building, leaving a passageway convenient for teams to pass and repass to and from the premises of the plaintiff Green, and leaving a passageway for teams to pass and repass to and from the premises of the plaintiff Starkie, substantially and for all practical purposes such as was conveyed to Starkie by Davis by his deed of 1872, as he found would be done when a post and fences and other obstructions were removed, as ordered in the final decrees heretofore filed in these cases. Secondly, because the plaintiffs, long after they knew in what condition the defendant's building left the passage, requested the defendant to unite with them and others in causing the passageway to be concreted and paved, as it then was, which the defendant did, as hereinbefore stated. Thirdly, because of the long acquiescence of the plaintiffs in the way as it was after the said new building was erected, taking no steps for its removal, until the commencement of these suits, and making no complaint until after the building of said fence in 1887. Since the filing of the final decrees, the defendant has removed the fence and post, and all other obstructions to the way, in conformity with the decrees, so that the passageway is now in width and form substantially as it was during the nine years from 1878 to 1887.
After the hearing and before the entry of the final decrees, the presiding justice called the counsel together, the plaintiff Green being also present, and informed them orally that he had determined that the defendant had encroached upon the north side of the way by his building and fence, and that, if the parties found, on conferring together, they could not come to an agreement in the matter, he should employ a surveyor, and with his aid mark on the surface of the earth the limits of the way, so as to establish them for all time. Later, having been informed that the parties could not agree, he appointed a commission of three experienced men, one of whom was a civil engineer and surveyor, "to determine the location of, and the width for, a convenient passageway for teams, over a passageway called Layard Place, leading easterly from Main Street in Worcester." This commission was selected by the presiding justice without a hearing being given on the question of its constitution or appointment, but the parties were informed of its appointment, and the plaintiff Green was personally told by him that the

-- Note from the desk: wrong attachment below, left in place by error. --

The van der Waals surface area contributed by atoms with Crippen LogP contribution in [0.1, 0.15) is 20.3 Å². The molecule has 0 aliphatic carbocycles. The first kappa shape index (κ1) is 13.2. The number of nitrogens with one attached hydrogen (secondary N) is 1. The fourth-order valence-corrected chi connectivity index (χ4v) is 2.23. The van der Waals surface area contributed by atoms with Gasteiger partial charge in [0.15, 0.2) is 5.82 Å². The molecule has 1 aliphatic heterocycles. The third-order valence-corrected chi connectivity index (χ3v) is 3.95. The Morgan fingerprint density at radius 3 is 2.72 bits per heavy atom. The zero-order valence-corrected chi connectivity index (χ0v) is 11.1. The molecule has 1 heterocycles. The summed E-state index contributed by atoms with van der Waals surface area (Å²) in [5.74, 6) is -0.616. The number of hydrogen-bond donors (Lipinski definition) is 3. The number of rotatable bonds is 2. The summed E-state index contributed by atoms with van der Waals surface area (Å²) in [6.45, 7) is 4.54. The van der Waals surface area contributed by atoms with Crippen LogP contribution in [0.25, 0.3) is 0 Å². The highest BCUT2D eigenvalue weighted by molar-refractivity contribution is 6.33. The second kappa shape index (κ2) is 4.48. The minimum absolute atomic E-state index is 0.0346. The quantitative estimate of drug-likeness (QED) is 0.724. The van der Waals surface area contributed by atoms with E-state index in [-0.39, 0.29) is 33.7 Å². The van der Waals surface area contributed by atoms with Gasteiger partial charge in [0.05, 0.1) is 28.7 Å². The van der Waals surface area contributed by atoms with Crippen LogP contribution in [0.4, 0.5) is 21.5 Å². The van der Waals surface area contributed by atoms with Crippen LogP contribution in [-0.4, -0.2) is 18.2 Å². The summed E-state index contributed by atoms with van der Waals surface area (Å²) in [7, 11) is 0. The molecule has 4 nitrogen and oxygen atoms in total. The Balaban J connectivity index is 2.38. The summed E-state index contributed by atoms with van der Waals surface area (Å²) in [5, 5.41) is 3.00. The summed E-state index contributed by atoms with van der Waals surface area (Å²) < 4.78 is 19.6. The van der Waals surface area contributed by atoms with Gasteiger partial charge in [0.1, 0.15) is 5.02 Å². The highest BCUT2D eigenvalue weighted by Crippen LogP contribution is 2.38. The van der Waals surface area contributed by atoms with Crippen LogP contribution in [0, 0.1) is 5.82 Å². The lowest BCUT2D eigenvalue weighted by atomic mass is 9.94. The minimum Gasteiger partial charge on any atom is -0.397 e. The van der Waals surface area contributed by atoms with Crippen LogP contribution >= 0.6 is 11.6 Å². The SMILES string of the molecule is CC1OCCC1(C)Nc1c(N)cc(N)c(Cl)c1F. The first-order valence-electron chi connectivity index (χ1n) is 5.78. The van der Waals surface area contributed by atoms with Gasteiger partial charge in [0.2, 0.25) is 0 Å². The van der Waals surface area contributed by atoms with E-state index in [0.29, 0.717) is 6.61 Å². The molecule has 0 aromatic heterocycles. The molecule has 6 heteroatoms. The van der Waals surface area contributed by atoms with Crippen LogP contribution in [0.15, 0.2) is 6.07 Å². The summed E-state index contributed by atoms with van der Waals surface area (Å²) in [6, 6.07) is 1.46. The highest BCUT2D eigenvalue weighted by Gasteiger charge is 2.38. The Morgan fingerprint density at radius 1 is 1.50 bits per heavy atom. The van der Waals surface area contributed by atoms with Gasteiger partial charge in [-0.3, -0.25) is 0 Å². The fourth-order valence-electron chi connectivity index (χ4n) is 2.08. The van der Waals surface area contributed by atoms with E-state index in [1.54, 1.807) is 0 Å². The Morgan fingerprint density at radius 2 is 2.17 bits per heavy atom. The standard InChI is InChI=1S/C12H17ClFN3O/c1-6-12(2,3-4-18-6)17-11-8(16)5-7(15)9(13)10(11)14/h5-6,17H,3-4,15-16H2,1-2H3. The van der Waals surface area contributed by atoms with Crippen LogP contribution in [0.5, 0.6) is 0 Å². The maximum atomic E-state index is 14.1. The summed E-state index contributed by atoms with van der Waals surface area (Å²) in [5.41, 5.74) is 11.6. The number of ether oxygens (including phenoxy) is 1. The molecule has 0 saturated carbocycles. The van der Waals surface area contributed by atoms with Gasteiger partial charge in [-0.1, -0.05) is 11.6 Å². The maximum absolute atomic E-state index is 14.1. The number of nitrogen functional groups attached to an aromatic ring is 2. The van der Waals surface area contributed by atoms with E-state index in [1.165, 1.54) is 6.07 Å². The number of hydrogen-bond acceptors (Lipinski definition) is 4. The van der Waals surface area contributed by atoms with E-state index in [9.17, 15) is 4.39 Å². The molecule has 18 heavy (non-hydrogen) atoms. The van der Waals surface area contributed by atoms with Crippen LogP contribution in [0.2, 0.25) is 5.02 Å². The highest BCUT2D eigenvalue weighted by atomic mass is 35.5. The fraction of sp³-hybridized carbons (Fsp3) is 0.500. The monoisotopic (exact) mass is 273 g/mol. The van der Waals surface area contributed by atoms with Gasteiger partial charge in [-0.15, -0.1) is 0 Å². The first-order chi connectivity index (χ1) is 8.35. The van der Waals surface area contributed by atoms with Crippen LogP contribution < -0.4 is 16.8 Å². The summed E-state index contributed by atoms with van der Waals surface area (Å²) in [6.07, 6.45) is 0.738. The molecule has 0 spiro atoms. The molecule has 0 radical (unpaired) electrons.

commissioners would meet at the way at an hour named, and mark out the way, and Green went to the place at that hour. There were but two of the commissioners present, and they were inspecting the way. At this same meeting a son of the plaintiff Starkie was present. There was no evidence, however, that he was authorized to act as his representative. Starkie did not see the commissioners afterwards, nor was he notified of nor did he share in their later inspections of the premises, or in their deliberations, nor know of their conclusions, or the terms of their appointment, except, as above stated, that they would meet and mark out the way, until their report was filed and the decrees in the cases entered. Since the final decrees were filed, the plaintiff Green has informed the presiding justice that he did not express to the commission his wishes in relation to the location of the way. Green did not see them afterwards, nor was he notified of nor did he share in their later inspections of the premises, or in their deliberations, nor know of their conclusions, or the terms of their appointment, except, as above stated, that they would meet and mark out the way, until their report was filed and the decrees in the cases entered. The plaintiffs made no objection to the appointment of said commission until after the filing of the final decree in each case.
The final decrees were based upon the evidence introduced at the hearing, upon the view of the premises taken by the court, as aforesaid, and upon the report of said commissioners.
F. P. Goulding & R. Hoar, for the plaintiffs.
W. S. B. Hopkins, (F. B. Smith with him,) for the defendant.
MORTON, J. When the defendant began the erection of his building he was notified by the plaintiff Starkie that the foundation was on the passageway. The defendant, relying upon his own deeds, made no change, and proceeded with the building. The court found at the trial that the building encroached upon the way. If Starkie, upon discovering the trespass, had applied seasonably to the court, the defendant might, perhaps, have been compelled to remove his building from the way. Linzee v. Mixer, 101 Mass. 512 . Tucker v. Howard, 128 Mass. 361 .